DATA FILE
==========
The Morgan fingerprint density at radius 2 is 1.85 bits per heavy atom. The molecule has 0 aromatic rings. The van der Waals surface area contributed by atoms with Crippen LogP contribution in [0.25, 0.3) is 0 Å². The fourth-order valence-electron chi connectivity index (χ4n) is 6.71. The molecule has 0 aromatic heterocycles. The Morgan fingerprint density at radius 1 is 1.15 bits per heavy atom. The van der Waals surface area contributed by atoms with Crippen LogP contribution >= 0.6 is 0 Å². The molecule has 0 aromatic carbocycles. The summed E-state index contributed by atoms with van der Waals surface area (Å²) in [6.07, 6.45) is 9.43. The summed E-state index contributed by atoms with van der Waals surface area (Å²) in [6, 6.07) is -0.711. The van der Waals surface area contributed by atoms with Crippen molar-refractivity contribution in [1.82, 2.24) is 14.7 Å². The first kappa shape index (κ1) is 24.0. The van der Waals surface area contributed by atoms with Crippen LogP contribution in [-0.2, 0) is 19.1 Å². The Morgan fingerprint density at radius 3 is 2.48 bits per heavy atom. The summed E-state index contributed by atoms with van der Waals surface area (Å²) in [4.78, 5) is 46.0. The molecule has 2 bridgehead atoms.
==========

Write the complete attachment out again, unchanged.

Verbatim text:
The Morgan fingerprint density at radius 2 is 1.85 bits per heavy atom. The molecule has 0 aromatic rings. The van der Waals surface area contributed by atoms with Crippen LogP contribution in [0.25, 0.3) is 0 Å². The fourth-order valence-electron chi connectivity index (χ4n) is 6.71. The molecule has 0 aromatic heterocycles. The Morgan fingerprint density at radius 1 is 1.15 bits per heavy atom. The van der Waals surface area contributed by atoms with Crippen LogP contribution >= 0.6 is 0 Å². The molecule has 0 aromatic carbocycles. The summed E-state index contributed by atoms with van der Waals surface area (Å²) in [6.07, 6.45) is 9.43. The summed E-state index contributed by atoms with van der Waals surface area (Å²) in [6, 6.07) is -0.711. The van der Waals surface area contributed by atoms with Crippen molar-refractivity contribution in [1.82, 2.24) is 14.7 Å². The first kappa shape index (κ1) is 24.0. The van der Waals surface area contributed by atoms with Crippen LogP contribution in [-0.2, 0) is 19.1 Å². The Morgan fingerprint density at radius 3 is 2.48 bits per heavy atom. The summed E-state index contributed by atoms with van der Waals surface area (Å²) in [4.78, 5) is 46.0. The molecule has 2 bridgehead atoms.